Celebrate National Mental Wellness Month!
January is National Mental Wellness Month and a chance to recognize our mental wellbeing as part of our total body health.
Mental wellness is defined by the World Health Organization as “a state of well-being in which an individual realizes his or her own abilities, can cope with the normal stresses of life, can work productively, and is able to make a contribution to his or her community.”
Mental wellness teaches people to take care of their health before they develop an illness. Stay healthy by doing the following:
- Eat well
- Exercise daily
- Get enough sleep
The same approach is valuable for mental wellness and a proactive approach is crucial to warding off a negative mental state.
While there are skills and practices a student can learn to improve mental wellness, over time these can turn into daily habits. Consider the following tips to instill mental wellness in your student…
Maintain a Positive Attitude
Students with positive attitudes are apt to be happier, more successful, and are better able to focus. Positive thoughts and a positive attitude help to create a better perspective on circumstances or events in their day-to-day life at home and school and will help guarantee personal and educational goals are met.
Develop Emotional Resiliency
Everyone has moments of uncertainty and self-doubt, but when those feelings start to dominate, it may be a sign of mental illness.
True self-esteem is the basis of emotional resiliency, which gets severely tested at several points in childhood — especially around early parent-child separations and in the “tween” years. Encourage your student to recognize their strengths and weaknesses and avoid allowing any negative speaking about themselves.
Create Positives from Negatives
A crisis – no matter how big or small – can seem monumental in a student’s life. Teach your student to view a crisis situation as an opportunity. Creative problem solving, like listing the positive things that can result from the problems a student is facing, can expand their options and help to cope and recover with problems.
Remember to Laugh
Humor has been proven to be a great stress reducer. In addition, laughing can improve both physical and mental health, as humor activates the brain’s reward and pleasure centers, generating emotions and relaxing the mind.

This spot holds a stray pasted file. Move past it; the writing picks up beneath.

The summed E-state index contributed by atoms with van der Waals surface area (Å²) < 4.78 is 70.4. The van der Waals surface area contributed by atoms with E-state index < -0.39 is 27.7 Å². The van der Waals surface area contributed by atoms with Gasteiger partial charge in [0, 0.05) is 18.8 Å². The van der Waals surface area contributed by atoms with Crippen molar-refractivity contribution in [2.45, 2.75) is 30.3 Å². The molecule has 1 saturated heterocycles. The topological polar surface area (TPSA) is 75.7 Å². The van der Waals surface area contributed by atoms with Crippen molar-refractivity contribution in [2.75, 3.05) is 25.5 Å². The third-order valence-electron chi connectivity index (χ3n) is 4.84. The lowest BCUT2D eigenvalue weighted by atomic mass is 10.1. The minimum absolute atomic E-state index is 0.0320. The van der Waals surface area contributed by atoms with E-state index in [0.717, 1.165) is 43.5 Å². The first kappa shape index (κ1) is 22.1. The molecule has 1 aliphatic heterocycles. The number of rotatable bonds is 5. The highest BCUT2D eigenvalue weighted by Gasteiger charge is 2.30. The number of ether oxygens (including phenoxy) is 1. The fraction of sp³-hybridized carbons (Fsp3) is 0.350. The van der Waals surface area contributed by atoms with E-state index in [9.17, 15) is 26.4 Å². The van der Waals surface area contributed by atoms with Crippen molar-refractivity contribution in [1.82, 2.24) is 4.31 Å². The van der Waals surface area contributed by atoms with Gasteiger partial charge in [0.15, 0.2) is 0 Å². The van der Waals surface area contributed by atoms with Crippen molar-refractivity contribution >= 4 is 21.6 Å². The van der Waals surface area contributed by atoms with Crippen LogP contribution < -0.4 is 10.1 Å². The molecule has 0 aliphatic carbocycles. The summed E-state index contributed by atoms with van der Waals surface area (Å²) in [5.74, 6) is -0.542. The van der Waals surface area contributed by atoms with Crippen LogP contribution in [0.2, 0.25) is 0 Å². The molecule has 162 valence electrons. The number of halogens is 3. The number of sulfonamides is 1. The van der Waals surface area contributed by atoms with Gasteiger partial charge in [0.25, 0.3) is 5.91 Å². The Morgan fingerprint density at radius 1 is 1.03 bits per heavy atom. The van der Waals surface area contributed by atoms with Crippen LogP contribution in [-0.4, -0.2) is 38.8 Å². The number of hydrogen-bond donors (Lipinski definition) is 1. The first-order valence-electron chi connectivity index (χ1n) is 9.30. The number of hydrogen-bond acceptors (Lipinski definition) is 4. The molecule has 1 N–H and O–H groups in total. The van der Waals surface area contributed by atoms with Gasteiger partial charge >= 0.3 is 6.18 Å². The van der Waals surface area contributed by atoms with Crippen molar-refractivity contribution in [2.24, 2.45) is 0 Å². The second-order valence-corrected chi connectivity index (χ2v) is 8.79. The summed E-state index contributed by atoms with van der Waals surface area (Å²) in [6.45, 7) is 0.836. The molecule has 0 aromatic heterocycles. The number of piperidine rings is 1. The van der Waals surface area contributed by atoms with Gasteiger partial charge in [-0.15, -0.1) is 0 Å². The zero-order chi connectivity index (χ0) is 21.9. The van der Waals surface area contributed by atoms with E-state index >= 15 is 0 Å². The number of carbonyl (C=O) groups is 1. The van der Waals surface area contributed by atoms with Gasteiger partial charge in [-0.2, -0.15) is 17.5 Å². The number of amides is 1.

These “good feelings” can boost a student’s ability to bounce back from stress, solve problems, think flexibly, and even fight disease. Encourage this by ensuring time for your student to take a break to watch their favorite comedy or cartoon.
Developing and maintaining friends and an extended support network is crucial for a state of well-being.
People need one another to share and cope – and a classroom setting is full of people who are enduring similar hardships. Encourage your student to share their problems with their fellow classmates, this can lead to finding a solution while making them feel less isolated.
Regular physical exercise – at least three times a week – has been shown to increase energy and release important neurotransmitters in the brain to ward off depression and anxiety.
But a student should also be flexing his brain muscles regularly too as self-awareness and mental exercises such as yoga, games, hobbies, and musical instruments have been shown to reduce stress and improve mental wellness by keeping the brain active and healthy.
Nurture With Nutrition
Good nutrition is a natural defense against stress. However, during times of stress, people often skip meals, overeat, or eat bad foods. A diet rich in fruit, vegetables, and fiber will help maintain the physical and mental stress needed to maintain mental wellness. Ensure your student is starting their day with a balanced breakfast followed by balanced meals and healthy snacks throughout the day.
For more on the importance of nutrition, see our blog post “Food for Thought: ADHD Children & Healthy Eating”.
Get Enough Rest
This should be a no brainer. A tired mind is an unhealthy mind. Adequate sleep – a child is recommended to get eight hours a night – is needed to improve physical health and cognitive function. A student is more alert and less prone to stress after a good night’s rest.
Mental Wellness Fast Facts
- There are four dimensions of mental wellness: thoughts, bodily functions, behaviors, and emotions.
- About half of mental disorders develop before the age of 14.
- Around 25% of children and young people in the developed world have an identifiable mental health problem, of whom 10% fulfil criteria for a mental health disorder.
- Mental illnesses are more common than cancer, diabetes, or heart disease.
- Children with Autism Spectrum Disorders are at a higher risk for some mental disorders than children without.
- Mental disorders increase the risk of getting ill from other diseases such as cardiovascular disease and diabetes.
- Between 70 and 90% of people with mental illnesses experience a significant reduction of symptoms and an improved quality of life, with proper care and treatment.
Sources include: Education Development Center, MHWW.org, MyGutInstinct.org, OxfordJournals.org, PsychCentral.com, Sovereign Health of California